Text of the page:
> >
> > It has a lot to do with what one might consider “acceptable” performance
> > of the web gui.
> >
> > >
> > >> I side with Mr. Parker here.  How long does a project have to wait
> > before demanding certain features for future revisions, assuming it gives
> > adequate warning to the existing and future users of that project?  I’ll
> > note that you didn’t answer his question.
> > >
> > > I never answered the question because I did not think the answer or the
> > > question was relevant. Until today, it was my understanding that AES-NI
> > > was simply to improve throughput of applications utilizing AES. I had
> > > previously not been presented with anything to indicate that it helps
> > > with any security issues such as the timing attacks discussed here.
> >
> > OK, but I did point these out in the blog posts of last May.  Quoting:
> >
> > "With AES you either design, test, and verify a bitslice software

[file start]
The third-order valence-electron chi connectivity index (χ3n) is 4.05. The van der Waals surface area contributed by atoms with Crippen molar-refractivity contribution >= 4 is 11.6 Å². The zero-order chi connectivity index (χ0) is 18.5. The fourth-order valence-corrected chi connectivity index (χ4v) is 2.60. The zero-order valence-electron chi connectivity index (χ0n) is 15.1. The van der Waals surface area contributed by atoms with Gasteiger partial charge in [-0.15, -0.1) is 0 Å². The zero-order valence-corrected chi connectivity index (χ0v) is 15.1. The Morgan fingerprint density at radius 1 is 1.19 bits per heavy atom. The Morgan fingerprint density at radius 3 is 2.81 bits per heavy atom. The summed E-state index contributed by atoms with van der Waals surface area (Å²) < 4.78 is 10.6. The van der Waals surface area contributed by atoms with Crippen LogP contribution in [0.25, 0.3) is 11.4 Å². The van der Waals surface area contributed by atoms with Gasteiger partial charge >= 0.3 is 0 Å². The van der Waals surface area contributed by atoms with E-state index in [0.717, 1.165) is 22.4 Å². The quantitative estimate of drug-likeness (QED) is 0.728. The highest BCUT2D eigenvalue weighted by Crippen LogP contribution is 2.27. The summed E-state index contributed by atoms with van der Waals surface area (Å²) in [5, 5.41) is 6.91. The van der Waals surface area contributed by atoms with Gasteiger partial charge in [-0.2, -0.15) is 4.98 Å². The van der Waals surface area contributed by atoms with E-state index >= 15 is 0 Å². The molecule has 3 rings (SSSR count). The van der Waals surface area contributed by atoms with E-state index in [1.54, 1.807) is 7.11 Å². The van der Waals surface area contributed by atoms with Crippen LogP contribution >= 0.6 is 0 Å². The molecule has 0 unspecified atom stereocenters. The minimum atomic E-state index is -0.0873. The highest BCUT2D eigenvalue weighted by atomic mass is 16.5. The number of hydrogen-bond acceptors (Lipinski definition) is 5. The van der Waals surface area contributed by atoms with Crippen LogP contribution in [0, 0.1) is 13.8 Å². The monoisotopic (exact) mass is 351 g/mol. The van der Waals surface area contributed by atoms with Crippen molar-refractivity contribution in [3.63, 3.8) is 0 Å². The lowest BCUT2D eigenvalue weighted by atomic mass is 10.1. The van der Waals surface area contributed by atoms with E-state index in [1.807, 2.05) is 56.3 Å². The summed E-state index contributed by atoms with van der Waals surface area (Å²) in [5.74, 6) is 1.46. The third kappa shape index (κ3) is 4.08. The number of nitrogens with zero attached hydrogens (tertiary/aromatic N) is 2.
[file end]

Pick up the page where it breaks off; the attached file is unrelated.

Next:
> > implementation, (giving up a lot of performance in the process), leverage
> > hardware offloads, or leave the resulting system open to several known
> > attacks. We have selected the “leverage hardware offloads” path. The
> other
> > two options are either unthinkable, or involve a lot of effort for
> > diminishing returns.”
> >
> > I’ve listed the performance of the various implementations in OpenSSL
> > above.
> >
> > > However, to address the question in some way, I do agree that features
> > > like this should be taken advantage of as much as possible. However,
> > > unlike other advances such as x86 to x86_64, AES-NI does not create any
> > > new functionality that did not already exist. Until the security
> > > benefits have been presented, I did not see any use case where AES-NI
> > > would be necessary over the software implementation.
> > >
> > > I would like to point out that AES-NI is not "in everything" since 2008
> > > as previously indicated. While I understand these may not fall under
> the
> > > "all major x64 processors" category, Intel has launched CPUs without
> > > AES-NI within the past couple of years.
> >